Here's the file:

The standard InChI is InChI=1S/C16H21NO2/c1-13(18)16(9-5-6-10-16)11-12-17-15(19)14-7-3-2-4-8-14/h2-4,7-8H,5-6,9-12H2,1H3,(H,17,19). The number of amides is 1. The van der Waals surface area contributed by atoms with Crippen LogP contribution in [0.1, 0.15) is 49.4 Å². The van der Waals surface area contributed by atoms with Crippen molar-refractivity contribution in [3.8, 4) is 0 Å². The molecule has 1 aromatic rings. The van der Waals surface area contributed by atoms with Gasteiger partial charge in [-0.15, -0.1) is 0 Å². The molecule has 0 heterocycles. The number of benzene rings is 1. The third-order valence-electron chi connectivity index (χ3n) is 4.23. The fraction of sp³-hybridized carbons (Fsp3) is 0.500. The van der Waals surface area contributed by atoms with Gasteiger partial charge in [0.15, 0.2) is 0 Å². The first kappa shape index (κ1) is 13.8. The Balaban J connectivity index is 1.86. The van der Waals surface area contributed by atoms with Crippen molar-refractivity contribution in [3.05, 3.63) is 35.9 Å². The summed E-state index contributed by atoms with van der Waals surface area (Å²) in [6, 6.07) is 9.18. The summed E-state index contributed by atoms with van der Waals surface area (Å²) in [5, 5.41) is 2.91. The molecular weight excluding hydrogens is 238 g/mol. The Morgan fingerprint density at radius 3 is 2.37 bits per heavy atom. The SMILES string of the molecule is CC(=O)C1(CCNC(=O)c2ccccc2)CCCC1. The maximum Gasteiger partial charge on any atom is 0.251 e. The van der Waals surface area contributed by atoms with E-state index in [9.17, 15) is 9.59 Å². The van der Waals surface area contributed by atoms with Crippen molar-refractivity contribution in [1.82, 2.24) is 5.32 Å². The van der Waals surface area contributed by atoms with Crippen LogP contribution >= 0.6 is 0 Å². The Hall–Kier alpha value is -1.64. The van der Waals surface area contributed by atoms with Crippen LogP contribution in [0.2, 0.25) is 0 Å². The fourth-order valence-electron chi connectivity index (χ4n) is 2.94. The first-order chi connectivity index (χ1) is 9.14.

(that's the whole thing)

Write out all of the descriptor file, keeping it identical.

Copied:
The standard InChI is InChI=1S/C16H21NO2/c1-13(18)16(9-5-6-10-16)11-12-17-15(19)14-7-3-2-4-8-14/h2-4,7-8H,5-6,9-12H2,1H3,(H,17,19). The number of amides is 1. The van der Waals surface area contributed by atoms with Crippen LogP contribution in [0.1, 0.15) is 49.4 Å². The van der Waals surface area contributed by atoms with Crippen molar-refractivity contribution in [3.8, 4) is 0 Å². The molecule has 1 aromatic rings. The van der Waals surface area contributed by atoms with Gasteiger partial charge in [-0.15, -0.1) is 0 Å². The molecule has 0 heterocycles. The number of benzene rings is 1. The third-order valence-electron chi connectivity index (χ3n) is 4.23. The fraction of sp³-hybridized carbons (Fsp3) is 0.500. The van der Waals surface area contributed by atoms with Gasteiger partial charge in [0.15, 0.2) is 0 Å². The first kappa shape index (κ1) is 13.8. The Balaban J connectivity index is 1.86. The van der Waals surface area contributed by atoms with Crippen molar-refractivity contribution in [3.05, 3.63) is 35.9 Å². The summed E-state index contributed by atoms with van der Waals surface area (Å²) in [6, 6.07) is 9.18. The summed E-state index contributed by atoms with van der Waals surface area (Å²) in [5, 5.41) is 2.91. The molecular weight excluding hydrogens is 238 g/mol. The Morgan fingerprint density at radius 3 is 2.37 bits per heavy atom. The SMILES string of the molecule is CC(=O)C1(CCNC(=O)c2ccccc2)CCCC1. The maximum Gasteiger partial charge on any atom is 0.251 e. The van der Waals surface area contributed by atoms with E-state index in [9.17, 15) is 9.59 Å². The van der Waals surface area contributed by atoms with Crippen molar-refractivity contribution in [1.82, 2.24) is 5.32 Å². The van der Waals surface area contributed by atoms with Crippen LogP contribution >= 0.6 is 0 Å². The Hall–Kier alpha value is -1.64. The van der Waals surface area contributed by atoms with Crippen LogP contribution in [0.2, 0.25) is 0 Å². The fourth-order valence-electron chi connectivity index (χ4n) is 2.94. The first-order chi connectivity index (χ1) is 9.14.